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What can I do if my insurance company is refusing to approve?
What can I do if my insurance company is refusing to approve claims for mental health treatment?
If you are facing a situation where your insurance company is refusing to pay for treatment, there are a number of active steps you can take and options that may be available to you. In dealing with your insurance company regarding treatment denials there are several important things to keep in mind that may increase the likelihood that you will eventually succeed in getting treatment covered:
- Know the facts
- Keep good records
- Be factual, thorough, and persistent
- Enlist outside help, if needed
Know the Facts about Your Insurance Coverage and State Parity Laws
- Review your insurance policy to see what is covered and any steps you must take for treatment to be approved before starting treatment, if possible. Contact your insurance company to review what mental health services are covered and the policies that govern access to treatment. See Mental Health America’s FAQ “What do I need to know about my insurance benefits?” for a list of questions to ask to help you understand your benefits.
- If you have trouble understanding the policy, see if someone from your doctor’s office, your employer, or a trusted friend, can help explain the information.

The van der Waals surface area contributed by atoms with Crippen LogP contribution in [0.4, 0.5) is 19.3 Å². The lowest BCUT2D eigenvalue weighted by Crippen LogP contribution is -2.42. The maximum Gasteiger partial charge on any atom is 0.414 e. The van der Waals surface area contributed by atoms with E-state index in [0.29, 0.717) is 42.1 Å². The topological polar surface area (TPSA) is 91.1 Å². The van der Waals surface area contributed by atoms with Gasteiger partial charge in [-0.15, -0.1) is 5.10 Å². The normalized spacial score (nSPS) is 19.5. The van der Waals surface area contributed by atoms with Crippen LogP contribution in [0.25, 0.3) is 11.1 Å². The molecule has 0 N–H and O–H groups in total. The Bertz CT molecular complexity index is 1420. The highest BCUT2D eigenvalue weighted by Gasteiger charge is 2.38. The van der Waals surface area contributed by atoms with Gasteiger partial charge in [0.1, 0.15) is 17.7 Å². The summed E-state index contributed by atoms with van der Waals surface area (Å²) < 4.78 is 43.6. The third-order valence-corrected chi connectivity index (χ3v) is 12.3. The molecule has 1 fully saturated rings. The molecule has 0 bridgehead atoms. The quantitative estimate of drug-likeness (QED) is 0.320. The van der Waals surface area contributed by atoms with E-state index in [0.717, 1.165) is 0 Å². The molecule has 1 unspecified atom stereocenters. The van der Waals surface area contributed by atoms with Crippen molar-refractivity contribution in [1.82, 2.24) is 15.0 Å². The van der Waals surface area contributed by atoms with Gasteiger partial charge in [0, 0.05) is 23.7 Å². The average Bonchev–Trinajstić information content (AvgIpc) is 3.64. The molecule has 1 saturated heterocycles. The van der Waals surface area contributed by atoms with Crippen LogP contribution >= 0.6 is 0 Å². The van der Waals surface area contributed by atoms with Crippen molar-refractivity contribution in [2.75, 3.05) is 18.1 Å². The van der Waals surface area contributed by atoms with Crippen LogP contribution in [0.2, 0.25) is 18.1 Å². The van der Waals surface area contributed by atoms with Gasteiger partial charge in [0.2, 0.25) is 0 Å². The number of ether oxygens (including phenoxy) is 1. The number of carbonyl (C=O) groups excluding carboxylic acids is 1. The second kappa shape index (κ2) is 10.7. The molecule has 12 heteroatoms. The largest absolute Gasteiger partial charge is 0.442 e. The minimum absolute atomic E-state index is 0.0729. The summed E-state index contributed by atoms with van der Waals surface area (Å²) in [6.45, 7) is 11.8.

- Learn about your state’s parity laws. Go here for information and resources to help you understand legal protections available within your state.
Understand Your Insurance Company’s Appeals Process
- Find out about your company’s appeals process including how many times you can appeal, deadlines, types of documentation required, and if external appeals are available in your state. There are specific steps to make written appeals and legal timelines for the insurance company to notify you of its decision.
- Ask whether the insurance company has an Insurance Ombudsman who helps in situations where there is a disagreement between the company and patients/consumers. If you have a problem getting this information directly from your insurance company, contact the consumer hotline at your state Insurance Department or state Insurance Commissioner’s office to request this information. In some states, your local or state Mental Health America affiliate may also be able to provide this information or help connect you with the Insurance Ombudsman. To find the affiliate(s) in your state, use our MHA Affiliate Locator.
- Find out if your state has a requirement that your claim be reviewed by an external appeal organization if you have exhausted appeal procedures with your insurance company. If so, you may be able to pursue additional review of your treatment decision.
Steps to Take if You Receive a Treatment Denial: General Guidelines
For more detailed information on appealing treatment denials, we recommend you review the following resources:
Mental Health America’s guides “How To Overturn Managed Care Treatment Denials”
The Center for Consumer Health Choices, Consumers Union guidebook “A Consumer Guide to Handling Disputes with your Employer or Private Health Plan” offers detailed information on appealing treatment denials.